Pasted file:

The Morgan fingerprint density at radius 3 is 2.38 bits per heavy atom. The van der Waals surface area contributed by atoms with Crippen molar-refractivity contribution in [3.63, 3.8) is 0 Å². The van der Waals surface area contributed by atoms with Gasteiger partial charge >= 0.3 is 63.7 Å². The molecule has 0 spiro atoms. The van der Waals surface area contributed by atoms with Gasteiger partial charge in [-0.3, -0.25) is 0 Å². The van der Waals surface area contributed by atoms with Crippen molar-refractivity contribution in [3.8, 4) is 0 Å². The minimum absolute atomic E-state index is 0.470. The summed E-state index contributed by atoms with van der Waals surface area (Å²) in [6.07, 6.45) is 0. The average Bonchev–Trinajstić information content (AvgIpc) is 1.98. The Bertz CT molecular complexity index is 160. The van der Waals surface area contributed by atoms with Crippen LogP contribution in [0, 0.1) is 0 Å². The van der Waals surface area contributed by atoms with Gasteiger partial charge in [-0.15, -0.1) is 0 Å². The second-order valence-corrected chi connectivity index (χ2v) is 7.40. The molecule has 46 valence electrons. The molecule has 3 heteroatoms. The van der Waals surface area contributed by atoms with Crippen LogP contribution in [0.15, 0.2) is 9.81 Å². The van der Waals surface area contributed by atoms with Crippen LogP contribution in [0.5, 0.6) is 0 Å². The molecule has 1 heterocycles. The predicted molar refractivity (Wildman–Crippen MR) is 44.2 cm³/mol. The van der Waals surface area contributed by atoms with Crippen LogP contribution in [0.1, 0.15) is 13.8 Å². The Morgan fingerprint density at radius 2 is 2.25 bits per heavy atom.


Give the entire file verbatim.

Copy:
The Morgan fingerprint density at radius 3 is 2.38 bits per heavy atom. The van der Waals surface area contributed by atoms with Crippen molar-refractivity contribution in [3.63, 3.8) is 0 Å². The van der Waals surface area contributed by atoms with Gasteiger partial charge >= 0.3 is 63.7 Å². The molecule has 0 spiro atoms. The van der Waals surface area contributed by atoms with Gasteiger partial charge in [-0.3, -0.25) is 0 Å². The van der Waals surface area contributed by atoms with Crippen molar-refractivity contribution in [3.8, 4) is 0 Å². The minimum absolute atomic E-state index is 0.470. The summed E-state index contributed by atoms with van der Waals surface area (Å²) in [6.07, 6.45) is 0. The average Bonchev–Trinajstić information content (AvgIpc) is 1.98. The Bertz CT molecular complexity index is 160. The van der Waals surface area contributed by atoms with Crippen LogP contribution in [0, 0.1) is 0 Å². The van der Waals surface area contributed by atoms with Gasteiger partial charge in [-0.15, -0.1) is 0 Å². The second-order valence-corrected chi connectivity index (χ2v) is 7.40. The molecule has 46 valence electrons. The molecule has 3 heteroatoms. The van der Waals surface area contributed by atoms with Crippen LogP contribution in [0.15, 0.2) is 9.81 Å². The van der Waals surface area contributed by atoms with Crippen LogP contribution in [0.5, 0.6) is 0 Å². The molecule has 1 heterocycles. The predicted molar refractivity (Wildman–Crippen MR) is 44.2 cm³/mol. The van der Waals surface area contributed by atoms with Crippen LogP contribution in [0.1, 0.15) is 13.8 Å². The Morgan fingerprint density at radius 2 is 2.25 bits per heavy atom.